Earlier this year at the Cape Wine Auction, we were lucky enough to win the bid for a special food and wine pairing experience prepared by celebrated South African chef, Luke Dale-Roberts of The Test Kitchen. And what an experience it was! I am inspired all over again by the beauty of well-matched food and wine. At this level of dining of course, there are many intricacies. The cuisine has subtle layers of flavour, innuendos and complexities that makes finding the perfect bottle of wine a challenge – but crucial! It all adds up to a magnificent culinary experience.
If you are in the wine and hospitality industry, food and wine matching is at the order of the day and while many of us are familiar with the basics of choosing a winning combination for the dinner, I thought to share the three fundamental things that stood out during our dinner and made such a massive difference to the way we enjoyed our meal and wine.
Of course we do not always dine in such grand style, but these tips are so elementary that they will guide you through everyday eating and drinking – no matter how simple your meal or how small your selection of wine. If you are going to the trouble of cooking something decent and opening a bottle of wine with it, just keeping these three things in mind can ensure you a treat every time.
- Matching flavour and weight
Pair mild foods with mild wines and big, flavourful foods with big, flavourful wines. Similarly you generally want to match the richness of the food and the richness of the wine. The intricate flavours of a slow cooked cassoulét with fatty meat and beans will overpower a light and refreshing white wine. The same way one should rather not serve a complex red with a light salad – the delicate flavours of the meal will not be able to stand up to the wine.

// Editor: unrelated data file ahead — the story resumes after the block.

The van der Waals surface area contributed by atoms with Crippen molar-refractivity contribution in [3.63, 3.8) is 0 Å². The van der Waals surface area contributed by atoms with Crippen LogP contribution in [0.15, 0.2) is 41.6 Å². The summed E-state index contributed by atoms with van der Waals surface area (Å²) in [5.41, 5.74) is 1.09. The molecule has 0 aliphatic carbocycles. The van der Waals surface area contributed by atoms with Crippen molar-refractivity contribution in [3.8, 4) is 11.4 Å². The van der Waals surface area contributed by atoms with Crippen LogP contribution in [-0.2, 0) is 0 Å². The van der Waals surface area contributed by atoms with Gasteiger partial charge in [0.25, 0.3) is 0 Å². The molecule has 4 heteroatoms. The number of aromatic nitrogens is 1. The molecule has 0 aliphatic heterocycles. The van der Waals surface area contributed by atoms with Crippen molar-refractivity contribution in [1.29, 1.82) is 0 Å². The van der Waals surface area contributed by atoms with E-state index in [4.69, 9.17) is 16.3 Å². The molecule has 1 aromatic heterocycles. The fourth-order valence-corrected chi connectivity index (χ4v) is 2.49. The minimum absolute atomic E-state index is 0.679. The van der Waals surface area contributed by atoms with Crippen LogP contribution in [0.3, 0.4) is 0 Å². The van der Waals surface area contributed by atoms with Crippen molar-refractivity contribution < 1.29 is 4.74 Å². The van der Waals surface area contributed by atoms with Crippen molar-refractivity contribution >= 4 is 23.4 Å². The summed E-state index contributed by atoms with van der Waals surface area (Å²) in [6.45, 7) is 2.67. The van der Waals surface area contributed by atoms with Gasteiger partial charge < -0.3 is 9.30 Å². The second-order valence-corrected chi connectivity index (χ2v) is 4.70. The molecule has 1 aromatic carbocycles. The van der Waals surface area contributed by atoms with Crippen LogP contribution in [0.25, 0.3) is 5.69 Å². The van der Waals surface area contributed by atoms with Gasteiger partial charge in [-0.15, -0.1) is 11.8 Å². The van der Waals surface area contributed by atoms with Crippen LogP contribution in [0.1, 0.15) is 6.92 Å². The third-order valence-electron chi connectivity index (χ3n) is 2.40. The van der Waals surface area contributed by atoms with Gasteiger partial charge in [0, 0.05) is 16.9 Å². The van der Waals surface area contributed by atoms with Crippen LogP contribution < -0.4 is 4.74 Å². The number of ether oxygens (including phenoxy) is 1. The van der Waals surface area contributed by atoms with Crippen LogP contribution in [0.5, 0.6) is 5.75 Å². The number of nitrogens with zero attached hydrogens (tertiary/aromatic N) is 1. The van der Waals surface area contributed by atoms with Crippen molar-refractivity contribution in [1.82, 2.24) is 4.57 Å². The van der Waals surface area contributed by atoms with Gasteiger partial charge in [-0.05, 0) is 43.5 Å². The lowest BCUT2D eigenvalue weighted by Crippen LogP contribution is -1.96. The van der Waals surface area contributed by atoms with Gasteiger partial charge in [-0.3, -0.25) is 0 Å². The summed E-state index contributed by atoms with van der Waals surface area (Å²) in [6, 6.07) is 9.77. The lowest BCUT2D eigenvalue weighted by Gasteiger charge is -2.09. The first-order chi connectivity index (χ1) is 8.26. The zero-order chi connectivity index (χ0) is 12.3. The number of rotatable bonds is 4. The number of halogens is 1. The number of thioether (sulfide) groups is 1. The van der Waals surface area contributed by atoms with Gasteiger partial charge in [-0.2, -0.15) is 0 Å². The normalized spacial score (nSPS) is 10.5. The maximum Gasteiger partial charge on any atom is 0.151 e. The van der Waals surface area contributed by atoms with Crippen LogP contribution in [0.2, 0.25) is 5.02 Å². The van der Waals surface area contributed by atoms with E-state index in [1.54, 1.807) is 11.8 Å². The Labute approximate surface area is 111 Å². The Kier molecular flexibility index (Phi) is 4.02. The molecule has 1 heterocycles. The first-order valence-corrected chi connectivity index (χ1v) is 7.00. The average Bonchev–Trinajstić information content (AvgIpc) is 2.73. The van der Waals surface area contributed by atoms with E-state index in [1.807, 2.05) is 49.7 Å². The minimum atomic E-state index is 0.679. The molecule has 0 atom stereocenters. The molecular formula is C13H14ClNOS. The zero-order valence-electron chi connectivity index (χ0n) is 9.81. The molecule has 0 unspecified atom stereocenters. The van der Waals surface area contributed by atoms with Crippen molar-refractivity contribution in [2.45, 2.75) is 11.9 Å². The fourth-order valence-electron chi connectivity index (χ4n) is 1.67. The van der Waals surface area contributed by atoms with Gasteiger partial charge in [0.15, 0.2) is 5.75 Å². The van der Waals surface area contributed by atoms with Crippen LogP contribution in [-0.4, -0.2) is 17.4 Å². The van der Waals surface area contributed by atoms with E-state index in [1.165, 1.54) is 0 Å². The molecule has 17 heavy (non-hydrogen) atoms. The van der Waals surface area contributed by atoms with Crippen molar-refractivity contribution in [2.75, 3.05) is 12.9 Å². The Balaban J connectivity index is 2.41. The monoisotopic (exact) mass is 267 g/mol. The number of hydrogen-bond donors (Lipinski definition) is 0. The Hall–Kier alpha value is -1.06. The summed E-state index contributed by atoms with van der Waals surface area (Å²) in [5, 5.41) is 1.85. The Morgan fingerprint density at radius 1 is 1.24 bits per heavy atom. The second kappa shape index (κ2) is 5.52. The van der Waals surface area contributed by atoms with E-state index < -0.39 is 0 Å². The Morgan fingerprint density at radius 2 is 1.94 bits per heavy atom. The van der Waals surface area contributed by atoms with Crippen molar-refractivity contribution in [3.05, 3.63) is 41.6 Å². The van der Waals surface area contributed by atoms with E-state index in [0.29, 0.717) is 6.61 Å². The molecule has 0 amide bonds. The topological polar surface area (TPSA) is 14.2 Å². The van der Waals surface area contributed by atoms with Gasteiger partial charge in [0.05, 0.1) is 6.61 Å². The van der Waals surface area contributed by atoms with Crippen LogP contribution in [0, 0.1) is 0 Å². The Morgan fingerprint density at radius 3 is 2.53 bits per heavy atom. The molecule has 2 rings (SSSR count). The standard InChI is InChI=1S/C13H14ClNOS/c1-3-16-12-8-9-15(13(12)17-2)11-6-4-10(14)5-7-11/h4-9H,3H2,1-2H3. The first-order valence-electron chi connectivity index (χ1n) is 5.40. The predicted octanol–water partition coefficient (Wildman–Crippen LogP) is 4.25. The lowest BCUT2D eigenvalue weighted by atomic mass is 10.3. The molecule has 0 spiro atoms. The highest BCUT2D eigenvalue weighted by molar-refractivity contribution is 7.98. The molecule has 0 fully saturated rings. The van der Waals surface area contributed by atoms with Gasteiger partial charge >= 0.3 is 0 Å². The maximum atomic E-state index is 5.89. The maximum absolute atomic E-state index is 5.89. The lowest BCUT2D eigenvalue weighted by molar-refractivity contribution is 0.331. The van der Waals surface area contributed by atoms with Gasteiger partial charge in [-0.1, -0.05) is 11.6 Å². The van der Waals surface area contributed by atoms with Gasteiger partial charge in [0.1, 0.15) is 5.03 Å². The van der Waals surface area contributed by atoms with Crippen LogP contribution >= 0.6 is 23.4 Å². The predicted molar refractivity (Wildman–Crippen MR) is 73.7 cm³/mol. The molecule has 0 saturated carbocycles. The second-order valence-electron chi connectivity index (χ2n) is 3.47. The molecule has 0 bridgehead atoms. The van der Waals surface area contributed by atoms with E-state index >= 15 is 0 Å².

- Balancing act
If you’re eating something relatively rich and fatty such as lamb, think about drinking a red wine with a good tannin structure. If you really want to have a white wine with a rich meal, try something with a good acidity to counteract the fullness. It is about matching flavours yes, but also about balancing them.
- Solving the issue of acidity
For dishes with a strong acidic content, especially those popular but difficult to pair tomato-based ones, select a wine that also has a higher level of acidity. Remember that acidity can sometimes be hidden. Goat’s cheese for example, has a very high natural acidity. No surprise then that it lends itself exceptionally to a pairing with a crisp Sauvignon Blanc.
Keep this in mind for your Friday night habit, whether it is going out for sushi or throwing some lamb chops on the braai.